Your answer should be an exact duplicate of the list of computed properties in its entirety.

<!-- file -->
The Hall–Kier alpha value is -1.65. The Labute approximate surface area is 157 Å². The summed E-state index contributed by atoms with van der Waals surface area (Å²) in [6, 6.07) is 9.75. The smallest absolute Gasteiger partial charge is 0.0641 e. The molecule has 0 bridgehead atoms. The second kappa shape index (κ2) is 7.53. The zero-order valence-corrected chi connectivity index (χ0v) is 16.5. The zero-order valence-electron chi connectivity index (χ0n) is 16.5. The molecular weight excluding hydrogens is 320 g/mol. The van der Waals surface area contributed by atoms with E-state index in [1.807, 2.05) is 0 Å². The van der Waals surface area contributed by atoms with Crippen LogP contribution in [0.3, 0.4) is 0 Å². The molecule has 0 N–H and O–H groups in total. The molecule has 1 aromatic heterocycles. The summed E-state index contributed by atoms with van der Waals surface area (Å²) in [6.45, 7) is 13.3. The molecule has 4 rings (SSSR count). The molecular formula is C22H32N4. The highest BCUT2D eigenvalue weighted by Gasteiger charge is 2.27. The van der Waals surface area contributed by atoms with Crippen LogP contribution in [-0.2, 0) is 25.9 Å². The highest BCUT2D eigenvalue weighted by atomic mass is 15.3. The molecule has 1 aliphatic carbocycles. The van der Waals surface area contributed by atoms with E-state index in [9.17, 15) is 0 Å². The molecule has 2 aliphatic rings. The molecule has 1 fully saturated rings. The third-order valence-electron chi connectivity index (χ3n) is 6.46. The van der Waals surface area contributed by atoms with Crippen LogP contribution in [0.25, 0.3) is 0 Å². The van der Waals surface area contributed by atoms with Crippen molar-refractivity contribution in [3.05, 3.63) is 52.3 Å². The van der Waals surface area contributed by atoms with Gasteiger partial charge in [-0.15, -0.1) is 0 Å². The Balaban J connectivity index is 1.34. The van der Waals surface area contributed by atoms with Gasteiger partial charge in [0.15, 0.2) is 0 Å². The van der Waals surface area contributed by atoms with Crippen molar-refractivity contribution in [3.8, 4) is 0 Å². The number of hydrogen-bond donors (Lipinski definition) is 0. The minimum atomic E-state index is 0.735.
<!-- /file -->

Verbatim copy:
The Hall–Kier alpha value is -1.65. The Labute approximate surface area is 157 Å². The summed E-state index contributed by atoms with van der Waals surface area (Å²) in [6, 6.07) is 9.75. The smallest absolute Gasteiger partial charge is 0.0641 e. The molecule has 0 bridgehead atoms. The second kappa shape index (κ2) is 7.53. The zero-order valence-corrected chi connectivity index (χ0v) is 16.5. The zero-order valence-electron chi connectivity index (χ0n) is 16.5. The molecular weight excluding hydrogens is 320 g/mol. The van der Waals surface area contributed by atoms with E-state index in [1.807, 2.05) is 0 Å². The van der Waals surface area contributed by atoms with Crippen LogP contribution in [0.3, 0.4) is 0 Å². The molecule has 0 N–H and O–H groups in total. The molecule has 1 aromatic heterocycles. The summed E-state index contributed by atoms with van der Waals surface area (Å²) in [6.45, 7) is 13.3. The molecule has 4 rings (SSSR count). The molecular formula is C22H32N4. The highest BCUT2D eigenvalue weighted by Gasteiger charge is 2.27. The van der Waals surface area contributed by atoms with Crippen LogP contribution in [-0.2, 0) is 25.9 Å². The highest BCUT2D eigenvalue weighted by atomic mass is 15.3. The molecule has 1 aliphatic carbocycles. The van der Waals surface area contributed by atoms with E-state index in [9.17, 15) is 0 Å². The molecule has 2 aliphatic rings. The molecule has 1 fully saturated rings. The third-order valence-electron chi connectivity index (χ3n) is 6.46. The van der Waals surface area contributed by atoms with Crippen LogP contribution in [0.25, 0.3) is 0 Å². The van der Waals surface area contributed by atoms with Crippen molar-refractivity contribution in [3.05, 3.63) is 52.3 Å². The van der Waals surface area contributed by atoms with Gasteiger partial charge in [-0.15, -0.1) is 0 Å². The Balaban J connectivity index is 1.34. The van der Waals surface area contributed by atoms with Gasteiger partial charge in [0.15, 0.2) is 0 Å². The van der Waals surface area contributed by atoms with Crippen molar-refractivity contribution in [3.8, 4) is 0 Å². The number of hydrogen-bond donors (Lipinski definition) is 0. The minimum atomic E-state index is 0.735.